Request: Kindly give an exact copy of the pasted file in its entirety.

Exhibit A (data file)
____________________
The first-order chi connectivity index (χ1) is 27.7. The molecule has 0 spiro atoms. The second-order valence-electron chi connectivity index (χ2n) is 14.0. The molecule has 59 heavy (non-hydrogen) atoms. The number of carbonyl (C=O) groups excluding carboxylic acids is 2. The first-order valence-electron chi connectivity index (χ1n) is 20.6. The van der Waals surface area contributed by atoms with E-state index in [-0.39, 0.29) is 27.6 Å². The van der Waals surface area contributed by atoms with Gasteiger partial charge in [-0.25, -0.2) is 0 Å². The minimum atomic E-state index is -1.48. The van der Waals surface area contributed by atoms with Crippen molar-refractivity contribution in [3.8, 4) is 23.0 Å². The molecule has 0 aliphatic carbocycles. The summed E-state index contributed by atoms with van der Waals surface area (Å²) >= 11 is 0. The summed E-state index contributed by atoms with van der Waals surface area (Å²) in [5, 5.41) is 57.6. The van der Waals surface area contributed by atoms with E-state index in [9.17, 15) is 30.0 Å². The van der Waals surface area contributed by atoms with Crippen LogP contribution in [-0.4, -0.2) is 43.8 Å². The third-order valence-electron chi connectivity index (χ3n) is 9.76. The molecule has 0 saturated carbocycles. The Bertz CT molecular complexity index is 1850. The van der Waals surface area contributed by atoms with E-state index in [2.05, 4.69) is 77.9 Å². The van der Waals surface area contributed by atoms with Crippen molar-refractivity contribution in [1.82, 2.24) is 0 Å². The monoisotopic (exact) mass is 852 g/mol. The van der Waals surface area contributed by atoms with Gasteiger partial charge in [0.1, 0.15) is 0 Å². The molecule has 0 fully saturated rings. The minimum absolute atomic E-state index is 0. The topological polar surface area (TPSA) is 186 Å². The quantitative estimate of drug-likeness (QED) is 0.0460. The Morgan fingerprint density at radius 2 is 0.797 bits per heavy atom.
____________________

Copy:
The first-order chi connectivity index (χ1) is 27.7. The molecule has 0 spiro atoms. The second-order valence-electron chi connectivity index (χ2n) is 14.0. The molecule has 59 heavy (non-hydrogen) atoms. The number of carbonyl (C=O) groups excluding carboxylic acids is 2. The first-order valence-electron chi connectivity index (χ1n) is 20.6. The van der Waals surface area contributed by atoms with E-state index in [-0.39, 0.29) is 27.6 Å². The van der Waals surface area contributed by atoms with Gasteiger partial charge in [-0.25, -0.2) is 0 Å². The minimum atomic E-state index is -1.48. The van der Waals surface area contributed by atoms with Crippen molar-refractivity contribution in [3.8, 4) is 23.0 Å². The molecule has 0 aliphatic carbocycles. The summed E-state index contributed by atoms with van der Waals surface area (Å²) >= 11 is 0. The summed E-state index contributed by atoms with van der Waals surface area (Å²) in [5, 5.41) is 57.6. The van der Waals surface area contributed by atoms with E-state index in [9.17, 15) is 30.0 Å². The van der Waals surface area contributed by atoms with Crippen LogP contribution in [-0.4, -0.2) is 43.8 Å². The third-order valence-electron chi connectivity index (χ3n) is 9.76. The molecule has 0 saturated carbocycles. The Bertz CT molecular complexity index is 1850. The van der Waals surface area contributed by atoms with E-state index in [2.05, 4.69) is 77.9 Å². The van der Waals surface area contributed by atoms with Crippen molar-refractivity contribution in [1.82, 2.24) is 0 Å². The monoisotopic (exact) mass is 852 g/mol. The van der Waals surface area contributed by atoms with Gasteiger partial charge in [0.1, 0.15) is 0 Å². The molecule has 0 fully saturated rings. The minimum absolute atomic E-state index is 0. The topological polar surface area (TPSA) is 186 Å². The quantitative estimate of drug-likeness (QED) is 0.0460. The Morgan fingerprint density at radius 2 is 0.797 bits per heavy atom.